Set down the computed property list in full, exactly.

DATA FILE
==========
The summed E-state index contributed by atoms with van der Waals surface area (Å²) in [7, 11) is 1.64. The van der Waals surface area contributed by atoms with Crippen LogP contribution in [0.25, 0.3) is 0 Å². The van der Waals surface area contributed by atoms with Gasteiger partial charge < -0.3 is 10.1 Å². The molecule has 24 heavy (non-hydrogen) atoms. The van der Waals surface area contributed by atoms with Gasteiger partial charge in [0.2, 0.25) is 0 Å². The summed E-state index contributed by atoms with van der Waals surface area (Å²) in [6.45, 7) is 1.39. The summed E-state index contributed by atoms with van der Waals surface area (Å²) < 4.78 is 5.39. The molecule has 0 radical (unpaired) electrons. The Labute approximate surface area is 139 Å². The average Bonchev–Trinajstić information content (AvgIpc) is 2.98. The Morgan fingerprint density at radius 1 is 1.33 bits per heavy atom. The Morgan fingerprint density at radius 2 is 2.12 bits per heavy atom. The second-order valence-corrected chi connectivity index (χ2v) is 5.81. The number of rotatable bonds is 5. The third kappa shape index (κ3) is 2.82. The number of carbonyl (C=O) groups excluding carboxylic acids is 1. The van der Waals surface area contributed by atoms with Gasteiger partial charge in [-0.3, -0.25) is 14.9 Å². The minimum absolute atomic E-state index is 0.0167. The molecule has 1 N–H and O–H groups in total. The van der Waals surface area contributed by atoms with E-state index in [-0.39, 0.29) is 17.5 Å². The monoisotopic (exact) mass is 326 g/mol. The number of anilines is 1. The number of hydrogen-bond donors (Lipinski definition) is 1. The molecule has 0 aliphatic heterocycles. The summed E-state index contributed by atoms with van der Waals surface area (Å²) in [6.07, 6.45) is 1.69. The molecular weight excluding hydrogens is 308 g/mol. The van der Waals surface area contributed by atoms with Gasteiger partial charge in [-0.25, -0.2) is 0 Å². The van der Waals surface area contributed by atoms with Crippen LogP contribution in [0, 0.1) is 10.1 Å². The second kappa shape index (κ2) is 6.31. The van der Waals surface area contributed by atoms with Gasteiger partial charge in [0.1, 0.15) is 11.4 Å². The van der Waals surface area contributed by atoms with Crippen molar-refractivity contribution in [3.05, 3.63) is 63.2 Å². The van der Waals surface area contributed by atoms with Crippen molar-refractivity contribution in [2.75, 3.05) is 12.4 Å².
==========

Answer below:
The summed E-state index contributed by atoms with van der Waals surface area (Å²) in [7, 11) is 1.64. The van der Waals surface area contributed by atoms with Crippen LogP contribution in [0.25, 0.3) is 0 Å². The van der Waals surface area contributed by atoms with Gasteiger partial charge < -0.3 is 10.1 Å². The molecule has 24 heavy (non-hydrogen) atoms. The van der Waals surface area contributed by atoms with Gasteiger partial charge in [0.2, 0.25) is 0 Å². The summed E-state index contributed by atoms with van der Waals surface area (Å²) in [6.45, 7) is 1.39. The summed E-state index contributed by atoms with van der Waals surface area (Å²) < 4.78 is 5.39. The molecule has 0 radical (unpaired) electrons. The Labute approximate surface area is 139 Å². The average Bonchev–Trinajstić information content (AvgIpc) is 2.98. The Morgan fingerprint density at radius 1 is 1.33 bits per heavy atom. The Morgan fingerprint density at radius 2 is 2.12 bits per heavy atom. The second-order valence-corrected chi connectivity index (χ2v) is 5.81. The number of rotatable bonds is 5. The third kappa shape index (κ3) is 2.82. The number of carbonyl (C=O) groups excluding carboxylic acids is 1. The van der Waals surface area contributed by atoms with Gasteiger partial charge in [-0.3, -0.25) is 14.9 Å². The minimum absolute atomic E-state index is 0.0167. The molecule has 1 N–H and O–H groups in total. The van der Waals surface area contributed by atoms with E-state index in [-0.39, 0.29) is 17.5 Å². The monoisotopic (exact) mass is 326 g/mol. The number of anilines is 1. The number of hydrogen-bond donors (Lipinski definition) is 1. The molecule has 0 aliphatic heterocycles. The summed E-state index contributed by atoms with van der Waals surface area (Å²) in [6.07, 6.45) is 1.69. The molecular weight excluding hydrogens is 308 g/mol. The van der Waals surface area contributed by atoms with Gasteiger partial charge in [-0.25, -0.2) is 0 Å². The van der Waals surface area contributed by atoms with Crippen LogP contribution in [0, 0.1) is 10.1 Å². The second kappa shape index (κ2) is 6.31. The van der Waals surface area contributed by atoms with Gasteiger partial charge in [0.1, 0.15) is 11.4 Å². The van der Waals surface area contributed by atoms with Crippen molar-refractivity contribution in [3.05, 3.63) is 63.2 Å². The van der Waals surface area contributed by atoms with Crippen molar-refractivity contribution in [2.75, 3.05) is 12.4 Å².